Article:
LDs. By contrast, lst8-1 mutants fail to synthesize galactinol and
raffinose while showing a continuous increase in Pro. Interest-
ingly, TOR-silenced lines also showed a decrease in the accu-
mulation of galactinol and raffinose when germinated in the dark
(see Supplemental Figure 12 online). Therefore, the sensitivity of
lst8-1 mutants to LDs may be partly due to the absence of these
molecules. The low concentration of myo-inositol found in lst8-
1 mutants can explain the lack of galactinol and raffinose
production because myo-inositol is needed for the synthesis of
these compounds from UDP-Gal (Nishizawa et al., 2008). Inter-
estingly, Arabidopsis mutants affected in the MIPS1 gene had
lower levels of myo-inositol and galactinol and showed lesion
formation in LD conditions, like lst8-1 mutants (Meng et al.,
2009). Furthermore, we found a remarkable overlap between
the transcriptome of lst8-1 and mips1 mutants (Figure 13),
which suggests that a significant part of the consequences of
mutations intheLST8-1genecan beexplained byalackofmyo-
inositol synthesis. This is in agreement with the previous iden-
tification of MIPS1 as a candidate gene highly correlated with
carbon perturbations and growth (Sulpice et al., 2009). Apart
from the production of galactinol and raffinose, the lack of myo-
inositol also affects signal transduction via a decrease in phos-
phorylated forms of inositol like inositol 1,4,5-trisphosphate (IP3)
2005). lst8-1 mutants share several aspects of their phenotype,
like accumulation of amino acid or sensitivity to osmotic stress,
with TOR RNAi lines. Moreover, the absence of TOR or LST8
activity results in the differential expression of a common set of
genes (Figure 13B). Collectively, these results suggest that the
LST8-1 protein, probably by interacting with the TOR kinase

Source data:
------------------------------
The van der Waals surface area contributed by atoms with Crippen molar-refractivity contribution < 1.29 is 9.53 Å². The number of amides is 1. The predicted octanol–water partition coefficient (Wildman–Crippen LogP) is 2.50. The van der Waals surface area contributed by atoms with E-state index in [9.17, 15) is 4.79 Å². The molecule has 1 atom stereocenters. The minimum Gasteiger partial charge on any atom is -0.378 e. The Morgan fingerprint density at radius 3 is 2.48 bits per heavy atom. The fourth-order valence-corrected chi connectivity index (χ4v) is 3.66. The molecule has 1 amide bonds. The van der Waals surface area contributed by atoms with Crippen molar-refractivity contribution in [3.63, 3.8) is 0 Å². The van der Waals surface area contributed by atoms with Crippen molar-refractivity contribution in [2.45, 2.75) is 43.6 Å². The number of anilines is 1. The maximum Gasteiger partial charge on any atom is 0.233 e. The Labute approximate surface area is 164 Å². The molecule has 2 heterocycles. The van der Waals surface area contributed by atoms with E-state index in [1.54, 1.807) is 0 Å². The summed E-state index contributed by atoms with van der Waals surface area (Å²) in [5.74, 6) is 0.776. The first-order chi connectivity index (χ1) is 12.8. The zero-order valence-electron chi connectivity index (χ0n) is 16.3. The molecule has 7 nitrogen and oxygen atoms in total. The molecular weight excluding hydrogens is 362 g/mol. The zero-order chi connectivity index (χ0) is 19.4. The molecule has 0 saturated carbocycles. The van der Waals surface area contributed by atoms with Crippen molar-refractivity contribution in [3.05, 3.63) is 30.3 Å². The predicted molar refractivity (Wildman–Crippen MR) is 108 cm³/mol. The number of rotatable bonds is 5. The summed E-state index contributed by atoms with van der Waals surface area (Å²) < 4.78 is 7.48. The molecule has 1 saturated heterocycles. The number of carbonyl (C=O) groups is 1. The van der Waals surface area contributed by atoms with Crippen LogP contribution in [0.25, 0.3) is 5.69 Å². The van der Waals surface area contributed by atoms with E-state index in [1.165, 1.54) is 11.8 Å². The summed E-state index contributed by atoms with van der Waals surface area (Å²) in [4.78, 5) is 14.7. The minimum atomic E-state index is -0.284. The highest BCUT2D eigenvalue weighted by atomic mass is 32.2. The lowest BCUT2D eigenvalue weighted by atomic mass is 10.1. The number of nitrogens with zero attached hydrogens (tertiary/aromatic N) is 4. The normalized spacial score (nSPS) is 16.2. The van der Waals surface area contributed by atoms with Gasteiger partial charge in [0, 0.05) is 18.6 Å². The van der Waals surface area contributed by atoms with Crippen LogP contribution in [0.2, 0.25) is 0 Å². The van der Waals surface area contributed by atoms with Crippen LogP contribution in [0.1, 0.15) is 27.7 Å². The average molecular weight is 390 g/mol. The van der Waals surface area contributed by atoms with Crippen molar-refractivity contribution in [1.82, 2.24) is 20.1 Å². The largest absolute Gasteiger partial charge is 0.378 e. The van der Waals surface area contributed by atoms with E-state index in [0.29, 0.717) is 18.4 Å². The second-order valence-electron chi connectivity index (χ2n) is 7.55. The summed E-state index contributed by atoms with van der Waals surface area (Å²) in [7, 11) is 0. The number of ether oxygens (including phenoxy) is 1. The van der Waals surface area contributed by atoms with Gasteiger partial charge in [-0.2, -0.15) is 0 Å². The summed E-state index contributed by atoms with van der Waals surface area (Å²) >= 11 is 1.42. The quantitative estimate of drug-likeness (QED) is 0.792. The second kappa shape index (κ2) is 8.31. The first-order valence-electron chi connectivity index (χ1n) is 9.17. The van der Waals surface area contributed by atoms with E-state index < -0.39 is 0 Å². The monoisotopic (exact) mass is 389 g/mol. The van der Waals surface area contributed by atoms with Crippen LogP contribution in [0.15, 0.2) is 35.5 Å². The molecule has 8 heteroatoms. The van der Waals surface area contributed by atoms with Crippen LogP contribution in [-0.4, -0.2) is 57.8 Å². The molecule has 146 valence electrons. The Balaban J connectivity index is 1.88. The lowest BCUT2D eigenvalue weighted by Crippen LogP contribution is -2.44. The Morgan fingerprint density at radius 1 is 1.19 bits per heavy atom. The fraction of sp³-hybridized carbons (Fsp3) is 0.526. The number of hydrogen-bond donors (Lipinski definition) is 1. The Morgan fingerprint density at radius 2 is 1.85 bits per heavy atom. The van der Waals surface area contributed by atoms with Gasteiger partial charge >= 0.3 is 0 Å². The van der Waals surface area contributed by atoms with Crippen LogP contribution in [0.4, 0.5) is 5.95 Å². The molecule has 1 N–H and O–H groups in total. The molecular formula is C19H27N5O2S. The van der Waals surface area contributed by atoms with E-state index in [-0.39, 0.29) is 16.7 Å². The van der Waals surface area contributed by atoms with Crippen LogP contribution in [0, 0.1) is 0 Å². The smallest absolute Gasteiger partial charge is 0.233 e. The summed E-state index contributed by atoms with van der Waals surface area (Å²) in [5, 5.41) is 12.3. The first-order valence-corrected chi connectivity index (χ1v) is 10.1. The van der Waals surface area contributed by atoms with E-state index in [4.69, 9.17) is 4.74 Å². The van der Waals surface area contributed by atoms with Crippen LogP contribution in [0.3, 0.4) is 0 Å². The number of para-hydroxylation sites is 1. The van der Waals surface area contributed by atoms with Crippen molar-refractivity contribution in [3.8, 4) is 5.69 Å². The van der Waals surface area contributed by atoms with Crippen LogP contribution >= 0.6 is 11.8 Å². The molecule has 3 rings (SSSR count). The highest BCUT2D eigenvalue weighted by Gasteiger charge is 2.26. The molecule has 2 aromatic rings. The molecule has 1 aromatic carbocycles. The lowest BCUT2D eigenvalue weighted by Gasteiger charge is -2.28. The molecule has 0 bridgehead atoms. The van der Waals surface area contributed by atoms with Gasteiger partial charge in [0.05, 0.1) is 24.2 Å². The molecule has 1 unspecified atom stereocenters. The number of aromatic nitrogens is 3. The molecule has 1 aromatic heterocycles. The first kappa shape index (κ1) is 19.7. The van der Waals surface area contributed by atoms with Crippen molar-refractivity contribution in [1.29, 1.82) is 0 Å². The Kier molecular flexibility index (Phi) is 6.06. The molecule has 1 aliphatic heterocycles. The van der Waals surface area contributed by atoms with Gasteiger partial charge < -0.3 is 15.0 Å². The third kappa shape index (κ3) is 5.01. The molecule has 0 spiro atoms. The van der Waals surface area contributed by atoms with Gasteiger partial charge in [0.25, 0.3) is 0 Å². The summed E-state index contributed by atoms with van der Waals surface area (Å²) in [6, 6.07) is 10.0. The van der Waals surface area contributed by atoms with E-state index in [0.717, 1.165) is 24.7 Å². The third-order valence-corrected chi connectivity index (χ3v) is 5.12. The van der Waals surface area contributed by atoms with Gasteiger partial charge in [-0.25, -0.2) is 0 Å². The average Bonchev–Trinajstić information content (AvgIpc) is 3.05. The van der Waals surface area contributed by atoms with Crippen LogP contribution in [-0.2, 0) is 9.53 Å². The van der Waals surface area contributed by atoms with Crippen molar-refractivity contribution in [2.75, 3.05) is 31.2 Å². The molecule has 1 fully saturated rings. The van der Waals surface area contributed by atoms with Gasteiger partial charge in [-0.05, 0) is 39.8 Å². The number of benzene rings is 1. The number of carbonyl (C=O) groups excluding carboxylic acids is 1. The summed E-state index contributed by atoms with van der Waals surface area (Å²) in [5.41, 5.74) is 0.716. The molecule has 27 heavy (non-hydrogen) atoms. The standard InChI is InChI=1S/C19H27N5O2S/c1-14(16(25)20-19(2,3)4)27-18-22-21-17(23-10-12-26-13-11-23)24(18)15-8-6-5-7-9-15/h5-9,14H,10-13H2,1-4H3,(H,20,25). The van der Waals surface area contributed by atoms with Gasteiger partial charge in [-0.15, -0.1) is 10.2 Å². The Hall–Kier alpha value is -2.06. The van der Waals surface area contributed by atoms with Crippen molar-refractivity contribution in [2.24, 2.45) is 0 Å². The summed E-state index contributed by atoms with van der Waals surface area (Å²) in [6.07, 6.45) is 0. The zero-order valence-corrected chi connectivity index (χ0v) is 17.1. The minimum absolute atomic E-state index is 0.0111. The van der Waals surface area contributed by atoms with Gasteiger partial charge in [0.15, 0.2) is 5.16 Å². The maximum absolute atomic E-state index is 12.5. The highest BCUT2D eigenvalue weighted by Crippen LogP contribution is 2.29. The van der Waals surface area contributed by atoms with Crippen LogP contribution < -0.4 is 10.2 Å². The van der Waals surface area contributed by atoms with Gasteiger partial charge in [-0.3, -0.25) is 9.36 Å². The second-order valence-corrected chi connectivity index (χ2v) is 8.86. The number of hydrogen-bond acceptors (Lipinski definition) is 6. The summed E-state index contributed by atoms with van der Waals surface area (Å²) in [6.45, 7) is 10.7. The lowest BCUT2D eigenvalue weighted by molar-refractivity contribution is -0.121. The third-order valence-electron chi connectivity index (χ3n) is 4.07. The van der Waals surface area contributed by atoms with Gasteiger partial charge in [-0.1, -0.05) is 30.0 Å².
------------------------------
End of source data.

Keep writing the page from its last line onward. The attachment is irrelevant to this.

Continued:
external cues and the regulation of growth and carbon metab-
olism by affecting the expression of MIPS1.
In conclusion, we have shown that Arabidopsis LST8 is im-
portant for growth and developmental processes linked to
changes in light conditions probably by influencing the activity
of the TOR complex. LST8-1 is needed for the adaptation of
476The Plant Cell
primary metabolism to changes in daylength by inducing the
synthesis of myo-inositol and of the osmoprotectants galactinol
and raffinose and by restraining nitrate assimilation and amino
acid accumulation that would exhaust cellular energy stores.
This is similar to the role of yeast LST8, the function of which is to
lower amino acid production under stress conditions by modu-
lating the TOR kinase activity. Our goal is now to identify the
targets and protein partners of LST8 in plants.
The lst8-1-1 (SALK_02459) and lst8-1-2 (SAIL_641D10) mutants were
obtained from the Nottingham Arabidopsis Stock Centre in a T-DNA–
mutagenized population of the Col-8 Arabidopsis thaliana ecotype and
population in the Col-0 Arabidopsis ecotype, respectively. Homozygous
mutant plants were identified by PCR using the primers listed in Supple-
mental Table 1 online. A DNA fragment comprising 1 kb of LST8-1
promoter and the 59-UTR (1 kb upstream of the gene initiation codon)
were amplified with forward and reverse primers containing EcoRI and
NotI restriction sites, respectively (primers are listed in Supplemental
Table 1 online). The resulting PCR product was cloned into the pENTR4
(Invitrogen) vector after digestion with the same restriction enzymes. The
pLst8:GUS construct was then obtained after cloning into Gateway
technology–compatible (Invitrogen) pGWB3 binary plasmid. Transgenic
plants were obtained by floral dipping (Clough and Bent, 1998) of Col-0
Arabidopsis plants. To complement the lst8-1 mutant, a genomic DNA
fragment containing the LST8-1 gene encompassing 1 kb of promoter
sequence was amplified by PCR with forward and reverse primers
containing a BamHI and a NotI restriction site, respectively (primers are
listed in Supplemental Table 1 online) and checked by sequencing. The
resulting PCR product was cloned into the pENTR4 vector after digestion
with the same restriction enzymes. The pLst8:LST8 construct was then
obtained after cloning into Gateway technology–compatible (Invitrogen)
of lst8-1-1 and lst8-1-2 heterozygous mutant plants.Theethanol-inducible
TOR RNAi lines 5-2 and 6-3, the control alcA:GUS line, as well as the
constitutive TOR RNAi line 35-7 were previously described by Deprost
et al. (2007). Plants used for either global metabolite profiling or tran-
scriptome analysis were harvested at the beginning of the light period.
Plant Growth Conditions
Seeds were sown in vitro on half-strength Murashige and Skoog medium
containing1% Sucand transferredtosoil7 d aftergermination.SD and LD
conditions were 8 h light/16 h night and 16 h light/8 h night, respectively, in
controlled growth chambers (70% relative humidity) with fluorescent tubes